It’s for you, the wildlife, and the environment.
by Zach Murray
North America is host to a vast variety of beautiful and useful native plants. Here in New York’s Hudson Valley, we are lucky to see an abundance of these native plants covering our landscape—from tall trees to showy wildflowers and perennials.
Although it can be exciting to introduce exotic plants into our environment at home and watch the colors spread, many of these plants can prove to be invasive, quickly covering the land where our native plants should grow. An example of this is the Japanese Barberry, which is native to Asia. However, it is also grown in the more temperate regions of North America. The plant is usually grown for its brilliant purple color and ornamental qualities, but there are negative effects of the plant’s introduction to our area. Japanese Barberry is deer resistant and therefore has an advantage over certain native New York plants that do attract deer. It is also known to raise the pH of the soil and affect its surrounding plants. The cultivation of Japanese Barberry is even illegal in Canada!
Another popular, yet non-native plant is the Multiflora Rose. Originally introduced from Asia for the purpose of soil conservation around grazing areas, it has now come to be considered an invasive plant in North America. Though useful in soil conservation, the Multiflora Rose grows and spreads rapidly and readily invades the woodlands, forest borders, and fields that it was meant to protect.
Many similar problems can be avoided by the propagation and cultivation of native plants. Our native plants possess much of the beauty and variety found in exotics, but these are not the only benefits of native gardening.
When first planning a garden, time and money are two main factors. Native gardening is a great way to cut down on both of these. Caring for a prolific garden can prove to be more time consuming than expected in the beginning of a season. Native plants are already adapted to local conditions and do not need as much care to become well established in a home garden as plants that are introduced from elsewhere. This helps to reduce the maintenance and funds necessary to keep up with your garden’s growth. Once established, native plants will need less fertilizer and water than exotic plants. This helps to establish a more environmentally friendly garden than one requiring more additives as well as cutting down on the costs of fertilizers.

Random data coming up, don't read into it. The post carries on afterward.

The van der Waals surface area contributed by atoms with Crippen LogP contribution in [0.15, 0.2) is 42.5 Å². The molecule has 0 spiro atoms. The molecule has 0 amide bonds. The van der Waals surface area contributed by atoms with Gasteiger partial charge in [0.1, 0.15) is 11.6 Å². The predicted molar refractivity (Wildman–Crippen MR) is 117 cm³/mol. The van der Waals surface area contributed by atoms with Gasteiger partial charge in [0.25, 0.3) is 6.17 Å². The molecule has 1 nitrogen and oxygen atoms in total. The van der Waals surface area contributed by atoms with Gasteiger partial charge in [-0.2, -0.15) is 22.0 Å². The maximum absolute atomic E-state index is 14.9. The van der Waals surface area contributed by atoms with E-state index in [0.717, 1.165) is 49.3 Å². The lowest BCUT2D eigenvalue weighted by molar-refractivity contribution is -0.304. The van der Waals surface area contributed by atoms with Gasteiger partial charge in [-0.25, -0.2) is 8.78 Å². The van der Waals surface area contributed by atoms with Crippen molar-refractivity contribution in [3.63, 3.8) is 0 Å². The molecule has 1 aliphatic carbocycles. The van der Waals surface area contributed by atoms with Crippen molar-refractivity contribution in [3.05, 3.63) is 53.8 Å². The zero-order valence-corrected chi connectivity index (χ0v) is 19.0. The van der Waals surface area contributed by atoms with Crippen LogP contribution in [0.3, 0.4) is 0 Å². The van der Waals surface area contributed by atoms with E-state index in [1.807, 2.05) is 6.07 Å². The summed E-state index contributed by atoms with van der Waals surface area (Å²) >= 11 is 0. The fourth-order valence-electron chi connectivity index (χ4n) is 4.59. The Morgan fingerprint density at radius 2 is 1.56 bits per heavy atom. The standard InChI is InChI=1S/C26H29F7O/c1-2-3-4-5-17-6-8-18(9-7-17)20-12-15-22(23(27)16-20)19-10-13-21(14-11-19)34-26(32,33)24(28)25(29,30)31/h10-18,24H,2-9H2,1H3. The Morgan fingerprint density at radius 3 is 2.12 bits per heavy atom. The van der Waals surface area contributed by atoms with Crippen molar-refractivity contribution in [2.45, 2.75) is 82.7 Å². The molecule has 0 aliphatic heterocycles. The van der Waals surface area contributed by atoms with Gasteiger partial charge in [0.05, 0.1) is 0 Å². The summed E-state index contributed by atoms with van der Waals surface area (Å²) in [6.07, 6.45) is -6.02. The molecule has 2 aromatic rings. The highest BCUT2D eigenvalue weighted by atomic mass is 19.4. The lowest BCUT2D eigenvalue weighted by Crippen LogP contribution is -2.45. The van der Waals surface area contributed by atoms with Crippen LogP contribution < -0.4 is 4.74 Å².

Wildlife is another important factor in gardening. The cultivation of native plants in a garden may ensure the attraction of local honeybees, butterflies, and hummingbirds that will benefit both the garden and the life it attracts.
So, what natives can grow well in a home garden? There are many different kinds all over the Wallkill and Rondout valleys. One local and abundant plant is the Highbush blueberry. These can be seen on a summer hike along the rivers of Minnewaska State Park. On your drive, be sure to keep an eye open for the native Goldenrod decorating the roadsides. Blueberries can be cultivated in one’s home garden for delicious summer harvests (and freezing for winter). Mountain laurel and rhododendron are great choices for bringing color into a woody landscape. For a native and wildlife attracting perennial garden, consider Black-eyed Susans, Bleeding hearts, or Garden phlox, among others.
For a promising and environmentally friendly home garden, remember the benefits of planting native. Visit garden centers like Catskill Native Nursery in Kerhonkson (845-626-2758) throughout the growing season to see what’s blooming. This will provide you with a home garden that blooms, or provides fruit, for months.